Of course, when visiting Malaga, you want to see the main highlights and go to the most important museums. However, if you go slightly off the beaten track, another world is waiting for you. Here you will find the authentic Malaga, where the Malagueños go.
1. See the city from high up the Gibralfaro
Monte Gibralfaro is a 130 m high foothill of the Montes de Malaga. The hill forms the background for the historic city centre. On top of the hill stands the 14th-century Gibralfaro castle, with its earliest fortifications dating back to 770 BC. Beautiful vistas are to be had from the castle overlooking Malaga city and the Mediterranean.
Getting there on foot might be quite strenuous for some, but making the journey is worth it. Take my word for it. From the viewing platforms on your way up the hill, you have the best views over the city. From here you will be able to enjoy a bird’s eye view of the cathedral, the harbour, the bullring and of course the sea.
Camino Gibralfaro, 11, 29016 Malaga
Best time to visit
Any time is a good time, but during the summer months, you will probably want to avoid the midday heat between midday and 4 pm, especially when hiking up the hill.
- Both the city bus No. 35 and the Hop on Hop Off bus run up her from the city centre.
- Around the corner of the castle is the Parador Hotel, ideal for a drink with a view.
2. Feed the doves with Pablo Picasso
The painter Pablo Picasso was born (1881) in Malaga, and his home was located at Plaza de la Merced (now Casa Natal), in the city centre. His former home now houses a small museum dedicated to his life and work. He would look at the doves on the square from his bedroom window. Later these doves would become a recurring theme in his career. He even liked the birds that much that he named his daughter Paloma. Paloma means dove in Spanish.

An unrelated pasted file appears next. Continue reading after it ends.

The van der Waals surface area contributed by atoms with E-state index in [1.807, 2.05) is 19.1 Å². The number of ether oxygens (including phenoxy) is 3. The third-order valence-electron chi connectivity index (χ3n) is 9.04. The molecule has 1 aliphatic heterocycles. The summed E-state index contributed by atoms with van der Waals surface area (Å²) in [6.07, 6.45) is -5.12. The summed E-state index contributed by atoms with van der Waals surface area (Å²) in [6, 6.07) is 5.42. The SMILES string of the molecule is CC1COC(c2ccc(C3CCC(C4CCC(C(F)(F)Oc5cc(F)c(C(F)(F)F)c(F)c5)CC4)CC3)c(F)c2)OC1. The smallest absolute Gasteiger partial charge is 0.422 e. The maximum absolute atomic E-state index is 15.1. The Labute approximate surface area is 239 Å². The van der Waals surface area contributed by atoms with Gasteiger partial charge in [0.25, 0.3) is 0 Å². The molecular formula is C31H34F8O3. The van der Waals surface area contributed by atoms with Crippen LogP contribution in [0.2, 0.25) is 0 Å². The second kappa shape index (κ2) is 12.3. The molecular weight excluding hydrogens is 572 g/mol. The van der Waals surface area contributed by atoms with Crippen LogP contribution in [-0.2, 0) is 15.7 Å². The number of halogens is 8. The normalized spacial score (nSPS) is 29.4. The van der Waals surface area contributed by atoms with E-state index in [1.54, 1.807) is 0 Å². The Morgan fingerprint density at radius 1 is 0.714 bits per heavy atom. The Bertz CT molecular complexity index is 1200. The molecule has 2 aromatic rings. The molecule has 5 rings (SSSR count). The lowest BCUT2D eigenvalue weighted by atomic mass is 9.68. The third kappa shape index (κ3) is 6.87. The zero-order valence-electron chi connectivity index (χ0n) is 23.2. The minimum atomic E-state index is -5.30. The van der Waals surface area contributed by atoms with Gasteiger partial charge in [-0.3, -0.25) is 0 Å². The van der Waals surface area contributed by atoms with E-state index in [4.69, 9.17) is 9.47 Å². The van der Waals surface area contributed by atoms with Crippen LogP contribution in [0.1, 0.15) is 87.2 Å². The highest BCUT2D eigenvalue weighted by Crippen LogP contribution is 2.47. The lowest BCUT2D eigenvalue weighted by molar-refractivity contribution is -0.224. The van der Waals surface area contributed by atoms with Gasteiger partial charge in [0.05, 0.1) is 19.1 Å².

On the Plaza (square) de la Merced, you will see a statue of Picasso and more than a hundred years after his birth. You can still enjoy his beloved doves.
Plaza de la Merced, 29012 Malaga
Best time to visit
Any time is good. However, if you can visit Malaga during the last two weeks in May, this is the best time to see the blossoming trees on the square. Pink mimosa trees surrounded by purple jacaranda make for a truly breathtakingly beautiful sight.
If you can’t get enough of Picasso – to date Malaga’s biggest claim to fame – around the corner you, will find the Picasso Museum on Calle San Agustín 8.
If you are interested in history, look for the neoclassical obelisk in the centre of the square. This statue commemorates the “49 victims, who were sacrificed in this city for their love of patriotic liberty on the 11th December 1831”. One of those victims was the British Robert Boyd, whose grave can be found in the English Cemetery.
Terraces and restaurants surround the square. Restaurant Lechuga is a small but great place to have some tapas with a glass of wine.
3. Discover street art in Lagunillas
Lagunillas is a relatively poor neighbourhood in Malaga, behind Plaza de la Merced and a mere stone’s throw away from where the famous artist Pablo Picasso was born.
It is traditionally an area where many of the Gitanos live. The Gitanos (Roma) are, in Malaga, as in many other parts of the world, a marginalised group of people. However, with the help of some local street artists, they are turning the place around with colourful murals that speak for themselves. You will see portraits of several local performers, interpretations of Picasso’s work, pretty girls, animals and more.